The Food and Nutrition Service (USDA) issued a final rule to add regulations that will ensure the integrity of the supplemental allotments for households with children who would have otherwise received free or reduced price school meals but for school closures or reduction in the number of days or hours that students attend school in response to COVID-19.
The Small Business Administration began circulating a “loan necessity questionnaire” to businesses borrowing over $2 million. According to SBA, the Administration is “reviewing these loans to maximize program integrity and protect taxpayer resources. The information collected will be used to inform SBA’s review of your good-faith certification that economic uncertainty made your loan request necessary to support your ongoing operations.”
The Department of Education is collecting data from colleges and universities to ensure funds received under the Higher Education Emergency Education Relief Fund (HEER Fund) are being used properly. The CARES Act allows colleges and universities to use a portion of federal funds received to cover costs associated with the significant changes to the delivery of instruction due to COVID-19.
The National Institutes of Health (NIH) issued a Request for Information (RFI) to gather broad public input on the NIH Strategic Plan for COVID–19 Research. The RFI invites stakeholders throughout the scientific research, advocacy, and clinical practice communities, as well as the general public to comment on the NIH-Wide Strategic Plan for COVID–19 Research.
The Federal Communications Commission will open its Connected Care Pilot Program tomorrow to provide up to $100 million from the Universal Service Fund to provide connected care services. The application window will remain open through December 7.
As reported yesterday in TFG’s Transportation Notes, CDC issued a Framework for Conditional Sailing Order that introduces a phased approach for the safe and responsible resumption of passenger cruises. Also, a summary from CDC regarding what the agency is doing for cruise travelers is here.
Occupational Safety and Health Administration (OSHA) reports it has cited 144 establishments for violations relating to coronavirus, resulting in proposed penalties totaling $2,025,431. OSHA also issued respiratory protection guidance focused on protecting workers in nursing homes, assisted living and other long-term care facilities.
According to Roll Call, health officials in some states say they are beginning to offer testing to students and teachers, but they are still figuring out how to determine who should be tested and how frequently testing should occur. The CDC has not recommended that schools test all students or faculty. The Rockefeller Foundation is studying how schools in five areas – Louisville, Los Angeles, New Orleans, Tulsa, and Rhode Island – are using rapid tests in schools.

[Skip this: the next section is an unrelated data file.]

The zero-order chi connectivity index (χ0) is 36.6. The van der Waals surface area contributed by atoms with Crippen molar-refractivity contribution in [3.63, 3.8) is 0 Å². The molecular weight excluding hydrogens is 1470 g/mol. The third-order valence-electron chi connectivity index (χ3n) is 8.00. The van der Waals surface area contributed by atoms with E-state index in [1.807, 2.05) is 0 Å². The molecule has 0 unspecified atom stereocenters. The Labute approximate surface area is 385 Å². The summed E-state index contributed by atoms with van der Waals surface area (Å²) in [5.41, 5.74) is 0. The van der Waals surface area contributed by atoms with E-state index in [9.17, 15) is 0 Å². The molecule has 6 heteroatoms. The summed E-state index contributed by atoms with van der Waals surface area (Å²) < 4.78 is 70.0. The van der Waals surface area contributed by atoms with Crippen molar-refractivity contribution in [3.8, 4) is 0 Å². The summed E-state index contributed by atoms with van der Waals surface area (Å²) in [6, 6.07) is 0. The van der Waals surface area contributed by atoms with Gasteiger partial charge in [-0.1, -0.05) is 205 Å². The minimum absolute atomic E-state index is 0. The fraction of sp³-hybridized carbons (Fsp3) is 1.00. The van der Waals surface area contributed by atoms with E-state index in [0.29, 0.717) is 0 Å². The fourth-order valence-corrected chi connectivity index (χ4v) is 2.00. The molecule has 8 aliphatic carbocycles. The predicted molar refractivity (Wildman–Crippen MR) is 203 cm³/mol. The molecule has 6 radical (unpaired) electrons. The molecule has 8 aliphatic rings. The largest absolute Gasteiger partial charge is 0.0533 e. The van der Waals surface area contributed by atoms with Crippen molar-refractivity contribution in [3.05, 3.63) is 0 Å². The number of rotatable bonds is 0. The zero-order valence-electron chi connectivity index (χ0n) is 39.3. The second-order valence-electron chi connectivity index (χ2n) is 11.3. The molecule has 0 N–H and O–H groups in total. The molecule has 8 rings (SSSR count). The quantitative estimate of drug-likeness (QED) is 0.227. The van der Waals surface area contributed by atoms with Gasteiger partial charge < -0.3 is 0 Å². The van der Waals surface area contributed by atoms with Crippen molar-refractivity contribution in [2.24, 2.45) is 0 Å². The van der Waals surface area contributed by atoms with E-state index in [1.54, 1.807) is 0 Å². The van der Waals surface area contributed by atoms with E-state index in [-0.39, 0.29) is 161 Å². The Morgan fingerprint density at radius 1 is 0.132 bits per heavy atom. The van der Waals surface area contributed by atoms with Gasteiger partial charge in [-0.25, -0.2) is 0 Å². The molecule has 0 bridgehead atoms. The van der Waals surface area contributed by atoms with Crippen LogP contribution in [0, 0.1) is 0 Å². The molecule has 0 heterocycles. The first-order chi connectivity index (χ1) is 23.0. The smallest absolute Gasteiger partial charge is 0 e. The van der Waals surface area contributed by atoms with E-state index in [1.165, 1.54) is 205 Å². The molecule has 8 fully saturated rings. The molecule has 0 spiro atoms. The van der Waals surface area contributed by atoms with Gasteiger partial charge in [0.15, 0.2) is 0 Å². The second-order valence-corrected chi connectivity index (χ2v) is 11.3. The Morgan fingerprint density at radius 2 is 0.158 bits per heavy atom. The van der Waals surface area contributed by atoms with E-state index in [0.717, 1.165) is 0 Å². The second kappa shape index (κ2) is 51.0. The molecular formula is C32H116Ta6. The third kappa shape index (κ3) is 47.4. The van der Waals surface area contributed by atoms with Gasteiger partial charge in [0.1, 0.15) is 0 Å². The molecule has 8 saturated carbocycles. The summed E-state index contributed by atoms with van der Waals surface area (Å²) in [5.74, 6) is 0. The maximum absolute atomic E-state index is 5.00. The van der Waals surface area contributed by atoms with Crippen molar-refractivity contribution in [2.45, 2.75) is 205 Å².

United Airlines will offer free COVID-19 rapid tests to passengers between the New York area and London as part of a four-week trial program. The testing will run from November 16 through December 11 on select dates for 12 flights from Newark Liberty International Airport to London Heathrow Airport.
Pfizer Inc., has publicly reported the demographics of test participants. The data may fall short in terms of diversity and information on age groups. While COVID-19 cases affect people of all ages, nearly 95 percent of deaths were people aged 50 or older.
Due to rising coronavirus cases and hospitalizations nationwide, some state and local governments are reintroducing restrictions like those from the spring, causing a spike in Americans making large grocery store runs and stockpiling essential goods. According to a recent poll, more than half of Americas (52%) said they planned to stockpile goods in October.
A WHO official stated airline, airport, and international efforts to reduce the spread of coronavirus have resulted in a “relatively safe” travel environment. The WHO health emergencies chief Mike Ryan said there is a low risk of being exposed to the virus during travel. However, authorities must figure out how to integrate travelers into health surveillance systems once they arrive at their destination, he said.
Boeing announced plans for thousands of additional job cuts in the next year. Boeing CEO David Calhoun told staff in a memo the company plans to have 130,000 employees at the end of 2021, down from 160,000 at the beginning of 2020.
England has re-entered a national lockdown, following other European nations which have taken drastic steps to counter a surge in COVID-19 cases and deaths across the continent. The restrictions, effective today, will close restaurants, bars and non-essential businesses until December 2.